Chris Claremont AMA (Ask Me Anything) interview at Reddit

Interesting discussion at Reddit with Claremont's answers to questions. Claremont's impact on Superhero writing is huge, and aside from Frank Miller and Alan Moore in the 1980s, I can't think of anyone who has cast a bigger shadow over comic book writing in the last four decades.

There's an argument to be made that Claremont's effect is bigger than Miller and Moore, since Claremont's forté was updating team superhero books, something that had been stagnant since the 1960's innovations. The bedrock of superhero-team movie writing (i.e., The Avengers) is based on the developments Claremont made with his X-Men run).

Question: If you could rewrite one X-Men character or story line, who/what it would be?

Answer: Hm… Considering my vision of the X-Men was that it’s all one storyline from 94-279 page 11, I’d rather just rewrite the whole thing. If I could, I would revisit the Rachel arc I was starting at issue 209, so I could finish it as a miniseries or a maxiseries that starts off Excalibur. I’d like to revisit the story of Rachel, so I could get it better with her and the Phoenix. My B wish? I would rather have found a way to talk Jim Shooter into agreeing to my proposition when I heard about X-Factor, which was to leave Jean dead and hold onto the existing continuity. Bring Scott back with Madelyne and the baby for him to become the Professor X of X-Factor, and bring in Jean’s sister as the unattached member of the team, and thereby give Hank and Bobby and Warren something to do rather than rendering them functionally irrelevant.

Interview at Reddit

Promo about this at Marvel Comics


Penguin Random House (already America's biggest publisher) is going to buy Simon & Schuster (America's third largest publisher) and the two shall become MegaPublisher

“The number of large mainstream publishing houses will go from five to just four, further reducing competition in an already sparse competitive environment,” it said. “For authors, it means there will be fewer competing bidders for their manuscripts, which will inevitably drive down advances offered.”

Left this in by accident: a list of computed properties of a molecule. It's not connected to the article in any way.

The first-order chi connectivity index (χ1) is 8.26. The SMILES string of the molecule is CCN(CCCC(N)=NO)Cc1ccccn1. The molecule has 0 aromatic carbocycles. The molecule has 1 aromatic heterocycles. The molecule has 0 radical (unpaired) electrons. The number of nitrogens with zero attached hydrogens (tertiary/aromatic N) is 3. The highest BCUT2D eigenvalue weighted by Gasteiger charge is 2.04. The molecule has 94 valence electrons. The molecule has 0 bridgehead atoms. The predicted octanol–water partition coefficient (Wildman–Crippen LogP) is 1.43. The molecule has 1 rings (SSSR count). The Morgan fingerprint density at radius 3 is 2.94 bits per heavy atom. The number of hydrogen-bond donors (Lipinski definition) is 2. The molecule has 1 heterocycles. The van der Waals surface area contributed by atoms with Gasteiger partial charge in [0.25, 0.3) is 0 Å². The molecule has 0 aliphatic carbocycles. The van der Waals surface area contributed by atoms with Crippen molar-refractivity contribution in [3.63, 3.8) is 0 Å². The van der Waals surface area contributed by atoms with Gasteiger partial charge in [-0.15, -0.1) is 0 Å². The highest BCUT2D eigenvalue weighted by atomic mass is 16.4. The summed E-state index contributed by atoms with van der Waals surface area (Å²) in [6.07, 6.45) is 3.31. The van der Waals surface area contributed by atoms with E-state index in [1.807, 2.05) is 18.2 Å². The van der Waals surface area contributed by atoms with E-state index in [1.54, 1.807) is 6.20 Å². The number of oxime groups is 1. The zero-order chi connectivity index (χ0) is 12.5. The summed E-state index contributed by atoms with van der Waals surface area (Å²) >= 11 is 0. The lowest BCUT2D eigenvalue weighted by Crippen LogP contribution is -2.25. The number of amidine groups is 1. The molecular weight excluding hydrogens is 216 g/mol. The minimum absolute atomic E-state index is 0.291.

Story at NY Times via Fark

A lot of people are reacting to this news with dread. The fear of an enormous super-publisher squashing competition and thinning out the already thinning ranks of writers/artists who make a living from getting published is a driving concern. On the other hand, the architects on the Random/Simon and Schuster deal insist that the "creative departments" are divided from the business side.

A succinct critique of the whole thing at NY Post

Robert Thomson, CEO of News Corp. — whose HarperCollins is the No. 2 book publisher in the US — blasted the deal in a Wednesday statement. “There is clearly no market logic to a bid of that size — only anti-market logic,” Thomson said. “Bertelsmann is not just buying a book publisher, but buying market dominance as a book behemoth. Distributors, retailers, authors and readers would be paying for this proposed deal for a very long time to come.” Calling the proposed combo a “literary leviathan,” Thomson added that it would control 70 percent of the literary and general fiction market. In particular, the deal would throw bestselling authors including John Irving, John Grisham, Stephen King and Bob Woodward under the same roof.


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OVERSTREET PRICE GUIDE VOLUME 50